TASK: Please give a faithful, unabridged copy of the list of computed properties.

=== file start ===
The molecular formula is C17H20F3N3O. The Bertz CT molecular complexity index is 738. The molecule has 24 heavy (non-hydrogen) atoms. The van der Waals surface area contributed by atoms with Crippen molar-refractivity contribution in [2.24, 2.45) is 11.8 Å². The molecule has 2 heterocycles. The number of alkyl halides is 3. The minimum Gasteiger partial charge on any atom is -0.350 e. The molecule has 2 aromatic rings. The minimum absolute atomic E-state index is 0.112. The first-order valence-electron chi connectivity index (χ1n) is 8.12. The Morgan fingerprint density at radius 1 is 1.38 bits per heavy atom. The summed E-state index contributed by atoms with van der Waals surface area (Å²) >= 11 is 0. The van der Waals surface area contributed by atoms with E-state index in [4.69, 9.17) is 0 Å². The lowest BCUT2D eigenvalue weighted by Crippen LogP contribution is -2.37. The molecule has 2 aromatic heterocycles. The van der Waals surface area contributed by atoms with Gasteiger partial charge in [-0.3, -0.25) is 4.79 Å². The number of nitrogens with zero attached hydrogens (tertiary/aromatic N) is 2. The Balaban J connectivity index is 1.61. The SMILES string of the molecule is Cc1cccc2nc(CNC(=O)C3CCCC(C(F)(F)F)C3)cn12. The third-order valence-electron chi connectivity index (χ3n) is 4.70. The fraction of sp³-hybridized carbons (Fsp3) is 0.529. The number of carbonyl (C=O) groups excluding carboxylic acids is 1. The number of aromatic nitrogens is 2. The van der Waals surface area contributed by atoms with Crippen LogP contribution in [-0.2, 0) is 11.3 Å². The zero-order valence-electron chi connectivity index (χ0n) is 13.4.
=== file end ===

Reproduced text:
The molecular formula is C17H20F3N3O. The Bertz CT molecular complexity index is 738. The molecule has 24 heavy (non-hydrogen) atoms. The van der Waals surface area contributed by atoms with Crippen molar-refractivity contribution in [2.24, 2.45) is 11.8 Å². The molecule has 2 heterocycles. The number of alkyl halides is 3. The minimum Gasteiger partial charge on any atom is -0.350 e. The molecule has 2 aromatic rings. The minimum absolute atomic E-state index is 0.112. The first-order valence-electron chi connectivity index (χ1n) is 8.12. The Morgan fingerprint density at radius 1 is 1.38 bits per heavy atom. The summed E-state index contributed by atoms with van der Waals surface area (Å²) >= 11 is 0. The van der Waals surface area contributed by atoms with E-state index in [4.69, 9.17) is 0 Å². The lowest BCUT2D eigenvalue weighted by Crippen LogP contribution is -2.37. The molecule has 2 aromatic heterocycles. The van der Waals surface area contributed by atoms with Gasteiger partial charge in [-0.3, -0.25) is 4.79 Å². The number of nitrogens with zero attached hydrogens (tertiary/aromatic N) is 2. The Balaban J connectivity index is 1.61. The SMILES string of the molecule is Cc1cccc2nc(CNC(=O)C3CCCC(C(F)(F)F)C3)cn12. The third-order valence-electron chi connectivity index (χ3n) is 4.70. The fraction of sp³-hybridized carbons (Fsp3) is 0.529. The number of carbonyl (C=O) groups excluding carboxylic acids is 1. The number of aromatic nitrogens is 2. The van der Waals surface area contributed by atoms with Crippen LogP contribution in [-0.2, 0) is 11.3 Å². The zero-order valence-electron chi connectivity index (χ0n) is 13.4.